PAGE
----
Affleck’s comeback began with the role of George Reeves, the original television Superman, an aspiring movie actor who was typecast as a hero in a leotard, and who probably killed himself, unless he was shot by someone else. The film, Hollywoodland, was an art house hit, and Affleck earned positive reviews for his performance as a dignified, frustrated man, trapped in a relationship with a powerful married woman and unable to fulfil his potential.
For a while, after Good Will Hunting, he was in danger of being typecast himself, as Matt Damon’s loyal, thick friend. Knowing the two of them had grown up together in Boston, had taken the train to New York together for auditions, had written the screenplay together, many people assumed that the dynamic in the movie was somehow representative of how their friendship operated in real life.
This was absurd – Affleck’s first proper acting gig was as an inquisitive young explorer in Voyage of the Mimi, and he had already played a sadistic jock in Dazed and Confused and a sleazy store manager in Mallrats, very convincingly – but somehow it proved hard to shake.
“People confuse actors with the characters they play, and then they tend to get cast as that sort of character,” Affleck says. “I recently watched all of Brando’s movies again and every time, I thought ‘that’s the real Brando, that’s the way he really is’ and I certainly don’t liken myself to Brando but it’s the ultimate example of how, if it’s done properly, we go ‘that seems real… he’s probably like that.’”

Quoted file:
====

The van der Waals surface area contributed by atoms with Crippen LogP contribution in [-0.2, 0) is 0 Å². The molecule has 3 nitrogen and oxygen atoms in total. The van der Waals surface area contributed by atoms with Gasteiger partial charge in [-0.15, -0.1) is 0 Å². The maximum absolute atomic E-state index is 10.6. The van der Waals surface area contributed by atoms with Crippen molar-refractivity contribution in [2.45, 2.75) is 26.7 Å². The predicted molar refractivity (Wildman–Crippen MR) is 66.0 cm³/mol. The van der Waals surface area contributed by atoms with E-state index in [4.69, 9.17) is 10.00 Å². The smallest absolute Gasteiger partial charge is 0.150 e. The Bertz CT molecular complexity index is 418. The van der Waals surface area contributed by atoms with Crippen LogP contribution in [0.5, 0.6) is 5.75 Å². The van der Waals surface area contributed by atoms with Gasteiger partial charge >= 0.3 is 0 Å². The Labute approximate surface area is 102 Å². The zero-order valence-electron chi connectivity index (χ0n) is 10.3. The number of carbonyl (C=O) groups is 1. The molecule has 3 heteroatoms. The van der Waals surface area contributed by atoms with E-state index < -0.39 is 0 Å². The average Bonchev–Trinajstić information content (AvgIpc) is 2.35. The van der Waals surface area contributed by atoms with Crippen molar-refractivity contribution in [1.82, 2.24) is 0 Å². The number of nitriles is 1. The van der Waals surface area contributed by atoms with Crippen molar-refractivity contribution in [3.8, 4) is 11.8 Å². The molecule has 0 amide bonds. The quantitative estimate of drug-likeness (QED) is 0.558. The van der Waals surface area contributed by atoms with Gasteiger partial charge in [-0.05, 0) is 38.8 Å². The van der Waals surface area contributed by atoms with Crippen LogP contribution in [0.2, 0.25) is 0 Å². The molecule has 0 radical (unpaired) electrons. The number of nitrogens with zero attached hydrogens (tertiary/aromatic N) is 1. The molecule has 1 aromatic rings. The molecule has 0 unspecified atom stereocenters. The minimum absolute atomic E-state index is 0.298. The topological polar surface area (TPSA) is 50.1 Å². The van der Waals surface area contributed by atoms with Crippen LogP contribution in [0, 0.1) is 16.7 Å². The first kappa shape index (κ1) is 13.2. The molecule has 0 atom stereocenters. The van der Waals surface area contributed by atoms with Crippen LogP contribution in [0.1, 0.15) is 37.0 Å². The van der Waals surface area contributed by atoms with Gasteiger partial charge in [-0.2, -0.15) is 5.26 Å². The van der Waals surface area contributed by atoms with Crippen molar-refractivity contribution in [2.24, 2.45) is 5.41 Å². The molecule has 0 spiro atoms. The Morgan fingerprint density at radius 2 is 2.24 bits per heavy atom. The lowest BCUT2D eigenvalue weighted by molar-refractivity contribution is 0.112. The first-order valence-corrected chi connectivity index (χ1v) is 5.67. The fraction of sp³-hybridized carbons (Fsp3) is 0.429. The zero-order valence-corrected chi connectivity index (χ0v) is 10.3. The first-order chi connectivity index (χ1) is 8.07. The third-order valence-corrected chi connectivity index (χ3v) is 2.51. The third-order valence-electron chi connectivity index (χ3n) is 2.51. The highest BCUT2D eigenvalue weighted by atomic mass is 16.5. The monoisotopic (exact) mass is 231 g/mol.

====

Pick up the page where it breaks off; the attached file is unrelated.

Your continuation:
At some point in the two years that he spent at his retreat on Hampton Island, near Savannah, Georgia, after his engagement to Lopez fell through, Affleck realised that if he wanted to direct films he would have to study them in earnest. So he got a copy of 1001 Movies You Must See Before You Die and started working his way through the list. John Cassavetes: check. Sidney Lumet: check. Alan J. Pakula: check. He admits “ripping off” all of them.
He established that directing was a viable career with Gone Baby Gone and The Town, both of which returned to the Boston streets he knows best. The films are set in Dorchester and the rough south side, whereas Affleck grew up in Cambridge, not far from Harvard University. His parents weren’t rich. His dad acted alongside Dustin Hoffman, Robert Duvall, Jon Voight and James Woods, but never made it and at one point was kicked out of the family home for his alcoholism.
Argo’s Oscar was a sudden, unexpected vindication, although the fact that Affleck wasn’t even nominated for Best Director smarted a little. In his speech he alluded to snubs and insults he had endured: “You can’t hold grudges… And it doesn’t matter how you get knocked down in life because that’s going to happen. All that matters is you gotta get up.”